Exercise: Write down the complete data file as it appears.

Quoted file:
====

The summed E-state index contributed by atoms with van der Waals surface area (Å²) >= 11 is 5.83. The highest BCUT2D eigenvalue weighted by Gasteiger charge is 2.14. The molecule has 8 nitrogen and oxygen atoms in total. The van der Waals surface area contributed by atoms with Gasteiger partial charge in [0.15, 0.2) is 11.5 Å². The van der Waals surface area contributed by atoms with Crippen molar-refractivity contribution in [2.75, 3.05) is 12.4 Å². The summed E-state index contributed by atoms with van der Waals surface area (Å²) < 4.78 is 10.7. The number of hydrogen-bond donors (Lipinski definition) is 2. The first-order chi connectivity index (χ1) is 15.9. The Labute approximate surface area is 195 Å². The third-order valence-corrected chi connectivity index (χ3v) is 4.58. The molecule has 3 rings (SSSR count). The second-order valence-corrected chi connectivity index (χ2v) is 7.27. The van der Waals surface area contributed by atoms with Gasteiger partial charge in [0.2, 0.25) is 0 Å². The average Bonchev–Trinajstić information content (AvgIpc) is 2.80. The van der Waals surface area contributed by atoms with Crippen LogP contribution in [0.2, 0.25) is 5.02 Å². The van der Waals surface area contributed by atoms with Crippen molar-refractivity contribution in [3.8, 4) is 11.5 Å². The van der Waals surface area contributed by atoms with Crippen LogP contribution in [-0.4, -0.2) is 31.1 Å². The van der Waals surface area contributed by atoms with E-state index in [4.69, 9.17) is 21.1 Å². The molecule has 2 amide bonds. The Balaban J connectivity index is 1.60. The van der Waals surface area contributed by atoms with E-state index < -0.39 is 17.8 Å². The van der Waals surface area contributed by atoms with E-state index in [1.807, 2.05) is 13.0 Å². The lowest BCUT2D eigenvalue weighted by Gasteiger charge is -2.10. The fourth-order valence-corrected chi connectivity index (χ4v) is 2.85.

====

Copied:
The summed E-state index contributed by atoms with van der Waals surface area (Å²) >= 11 is 5.83. The highest BCUT2D eigenvalue weighted by Gasteiger charge is 2.14. The molecule has 8 nitrogen and oxygen atoms in total. The van der Waals surface area contributed by atoms with Gasteiger partial charge in [0.15, 0.2) is 11.5 Å². The van der Waals surface area contributed by atoms with Crippen molar-refractivity contribution in [2.75, 3.05) is 12.4 Å². The summed E-state index contributed by atoms with van der Waals surface area (Å²) < 4.78 is 10.7. The number of hydrogen-bond donors (Lipinski definition) is 2. The first-order chi connectivity index (χ1) is 15.9. The Labute approximate surface area is 195 Å². The third-order valence-corrected chi connectivity index (χ3v) is 4.58. The molecule has 3 rings (SSSR count). The second-order valence-corrected chi connectivity index (χ2v) is 7.27. The van der Waals surface area contributed by atoms with Gasteiger partial charge in [0.2, 0.25) is 0 Å². The average Bonchev–Trinajstić information content (AvgIpc) is 2.80. The van der Waals surface area contributed by atoms with Crippen LogP contribution in [0.2, 0.25) is 5.02 Å². The van der Waals surface area contributed by atoms with Crippen molar-refractivity contribution in [3.8, 4) is 11.5 Å². The van der Waals surface area contributed by atoms with Crippen LogP contribution in [-0.4, -0.2) is 31.1 Å². The van der Waals surface area contributed by atoms with E-state index in [4.69, 9.17) is 21.1 Å². The molecule has 2 amide bonds. The Balaban J connectivity index is 1.60. The van der Waals surface area contributed by atoms with E-state index < -0.39 is 17.8 Å². The van der Waals surface area contributed by atoms with E-state index in [1.807, 2.05) is 13.0 Å². The lowest BCUT2D eigenvalue weighted by Gasteiger charge is -2.10. The fourth-order valence-corrected chi connectivity index (χ4v) is 2.85.